Early Day Miners: The Treatment
What happens when a band of resolute perfectionists make their most accessible and upbeat rock album — a departure so startling, you almost want to call it “their pop album”? When Early Day Miners loosen up, it's almost a different band. The complex layers and atmospherics are still there, but front-and-center on The Treatment are insistent basslines and straightforward melodies on multiple organs and guitars. One of the poppiest here, "So Slowly", manages to combine a buoyant Cure bassline, a wah-wah solo worthy of Robert Fripp, and yet still conveys the lazy drift of summer. You can even hear an echo of "Sympathy for the Devil" on the album’s centerpiece "How to Fall". In some respects their most personal, subjective, and emotional album, The Treatment starts like every pop album should, with an invitation to join the band in enjoying The Treatment : “we’re going out tonight / won't you join us?” but subtle clues reveal its questioning voices are not so straightforward. So listen close — this is an album whose every layer demands attention, and re-pays it.
Early Day Miners: Offshore
Over the course of the last decade Daniel Burton (the man behind Early Day Miners) has become one of the mid-west’s best kept secrets. Mentored by Daniel Lanois at his Teatro Studio in Los Angeles, Burton has been putting his project-oriented stamp on a variety of records for the last 10 years. Anywhere from early Songs: Ohia recordings to tribal rumblings of On Fillmore (Glenn Kotche of Wilco’s band with the venerable Darin Gray) to the pink noise and melodies of Windsor For the Derby, Burton’s ideas and experiences with various bands in the studio have coalesced into this career-defining work, Offshore.
Early Day Miners: All Harm Ends Here
Early Day Miners are back with another platter of Midwest post-goth. Having already introduced their new rhythm section (Matt Griffin on drums and Jonathan Richardson on bass) to the world over the course of their last two tours, with All Harm Ends Here EDM have combined the lushness of their second album Let Us Garlands Bring with the conciseness of their last full-length Jefferson At Rest. Moreso than on any of their previous efforts, they take both musical and tonal cues from the principal architects of the 80's sad-as-hell dark underground — Echo & the Bunnymen, the Church, early-the Cure, and most notably the Bauhaus/Tones On Tail/Love And Rockets axis. While contemporaries like Bedhead and Interpol have mined primarily the darkest aspects of these long shadows, there lies in Early Day Miners' method an innate sense of hope that transcends even their darkest themes (decay, suicide, desertion). Perhaps this is most evident in the guitar interplay of long-time collaborators Dan Burton (Ativin) and Joseph Brumley. Arpeggios abound, the works of Roger McGuinn and The Edge come to mind in that there is a sense of hopefulness and sublimation which drives the songs to a better place.
Early Day Miners: Jefferson At Rest
On this third album by Early Day Miners, the band set out to make what they referred to as "a rock record", one with shorter, succinctly-structured songs, to be recorded mostly live at principle songwriter Dan Burton's Grotto Home Studio in Bloomington, Indiana (in between Burton sessions engineered with Papa M, On Fillmore, Darin Gray, and Cheree Jetton of the Pilot Ships). The album does indeed take Early Day Miners one step further in the rock direction. Burton's vocals are still hushed, yet ever more confident. Song structures are more concrete — the sprawling soundscapes of past releases foregone for a more pop feel which takes cues from Peter Gabriel's mid-80's work. Still present, however, is the ever-patient cadence with which Burton, drummer Rory Leitch, guitarist Joe Brumley, bassist Matt Lindblom and violinist Maggie Polk take on the songs. The arrangements, while sparse in comparison to past records, still feel lush as filtered through Burton's production, which shows the marks of a life-long appreciation of Daniel Lanois and classic 4AD records. Vinyl version is being released by Western Vinyl with the bonus song “Fillmore Blues” which is not on the compact disc version.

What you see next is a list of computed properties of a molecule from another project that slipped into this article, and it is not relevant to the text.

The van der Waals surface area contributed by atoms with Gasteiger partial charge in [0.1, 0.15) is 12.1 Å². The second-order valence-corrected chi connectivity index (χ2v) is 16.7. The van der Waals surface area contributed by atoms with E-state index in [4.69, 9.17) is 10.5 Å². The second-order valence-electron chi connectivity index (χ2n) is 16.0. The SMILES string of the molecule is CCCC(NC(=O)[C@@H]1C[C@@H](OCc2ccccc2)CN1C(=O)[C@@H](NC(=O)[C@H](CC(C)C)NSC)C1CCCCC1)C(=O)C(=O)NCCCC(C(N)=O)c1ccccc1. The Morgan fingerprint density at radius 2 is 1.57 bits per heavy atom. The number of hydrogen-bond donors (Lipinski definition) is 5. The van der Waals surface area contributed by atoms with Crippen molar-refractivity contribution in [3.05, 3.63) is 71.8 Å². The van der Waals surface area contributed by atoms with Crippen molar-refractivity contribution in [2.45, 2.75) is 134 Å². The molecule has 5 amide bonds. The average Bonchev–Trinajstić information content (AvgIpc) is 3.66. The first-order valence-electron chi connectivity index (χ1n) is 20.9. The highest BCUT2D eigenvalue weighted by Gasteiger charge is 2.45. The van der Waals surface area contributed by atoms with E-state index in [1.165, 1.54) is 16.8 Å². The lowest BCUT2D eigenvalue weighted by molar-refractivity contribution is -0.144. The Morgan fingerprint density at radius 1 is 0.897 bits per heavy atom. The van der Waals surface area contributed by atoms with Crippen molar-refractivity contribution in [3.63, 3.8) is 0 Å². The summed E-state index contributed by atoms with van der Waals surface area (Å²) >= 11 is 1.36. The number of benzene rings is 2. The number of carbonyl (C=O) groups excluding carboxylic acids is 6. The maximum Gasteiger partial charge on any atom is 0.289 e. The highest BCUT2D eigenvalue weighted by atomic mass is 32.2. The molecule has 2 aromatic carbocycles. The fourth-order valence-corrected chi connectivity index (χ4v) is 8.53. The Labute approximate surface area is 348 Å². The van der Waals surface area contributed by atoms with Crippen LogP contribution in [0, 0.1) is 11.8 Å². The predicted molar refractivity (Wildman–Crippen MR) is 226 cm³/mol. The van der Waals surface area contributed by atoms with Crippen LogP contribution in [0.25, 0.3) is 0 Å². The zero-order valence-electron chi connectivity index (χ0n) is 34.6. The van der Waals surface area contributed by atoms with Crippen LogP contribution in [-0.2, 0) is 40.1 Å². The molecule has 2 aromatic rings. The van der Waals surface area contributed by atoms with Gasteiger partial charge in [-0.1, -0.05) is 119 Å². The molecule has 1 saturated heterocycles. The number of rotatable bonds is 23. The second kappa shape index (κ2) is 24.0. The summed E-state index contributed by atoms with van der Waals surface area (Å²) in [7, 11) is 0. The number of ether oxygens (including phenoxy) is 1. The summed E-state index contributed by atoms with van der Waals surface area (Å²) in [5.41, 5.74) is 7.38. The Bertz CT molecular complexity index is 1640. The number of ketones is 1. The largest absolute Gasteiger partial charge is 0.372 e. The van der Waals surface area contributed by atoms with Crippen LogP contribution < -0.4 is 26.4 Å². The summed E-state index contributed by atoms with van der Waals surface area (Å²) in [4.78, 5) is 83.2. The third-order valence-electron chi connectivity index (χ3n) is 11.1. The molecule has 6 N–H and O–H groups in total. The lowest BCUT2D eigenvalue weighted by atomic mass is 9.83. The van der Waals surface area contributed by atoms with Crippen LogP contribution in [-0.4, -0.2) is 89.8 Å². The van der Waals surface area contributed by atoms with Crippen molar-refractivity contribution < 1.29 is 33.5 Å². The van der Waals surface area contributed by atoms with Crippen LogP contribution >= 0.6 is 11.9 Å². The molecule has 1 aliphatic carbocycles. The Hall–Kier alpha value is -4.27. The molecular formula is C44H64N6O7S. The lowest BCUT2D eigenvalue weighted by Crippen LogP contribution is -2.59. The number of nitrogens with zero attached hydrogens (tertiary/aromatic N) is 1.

Early Day Miners: Let Us Garlands Bring
From the softest, most gentle campfire songs to the stringed wall of sound rock ensemble, LET US GARLANDS BRING glides easily without pause across a many-layered terrain like a film projected against a stucco wall just left of the steer-skull and under the Christmas lights; a feud breaks out at the family reunion, but the band plays on -- stonefaced and unaffected in the most committed way. It's the stuff of real human drama. Frontman Dan Burton delivers his songs in his slightly effected, though non-chalant, sing-song while drummer Rory Leitch (who has worked with Burton since they co-founded the band Ativin back in 1994) keeps it all grounded as the storm brews on. Fans of seminal slow-core bands such as Codeine and Low will appreciate Early Day Miners for their tempered beauty and composure, while lovers of My Bloody Valentine and mid-period Giant Sand (not to mention the Neil Young they were nodding to) will love the gorgeous distorted landscape that guitarists Burton and Joe Brumley allow to take them over.Produced by Dan Burton at his Grotto Home Studio in Bloomington, Indiana, LET US GARLANDS BRING is the perfect follow-up to Early Day Miners' 2000 debut full-length PLACER FOUND (released on Texas-based label Western Vinyl).The double-LP version of LET US GARLANDS BRING contains an extra song and is being released by Western Vinyl (distributed exclusively through Secretly Canadian Distribution as well)."Over and expanse of musical space most sadcore bands just couldn't control, Early Day Miners come on like Low, meek and striking, but with aspirations toward the epic sprawl of soundtrack music."- Joey Sweeney, Magnet
Release date: 05/07/02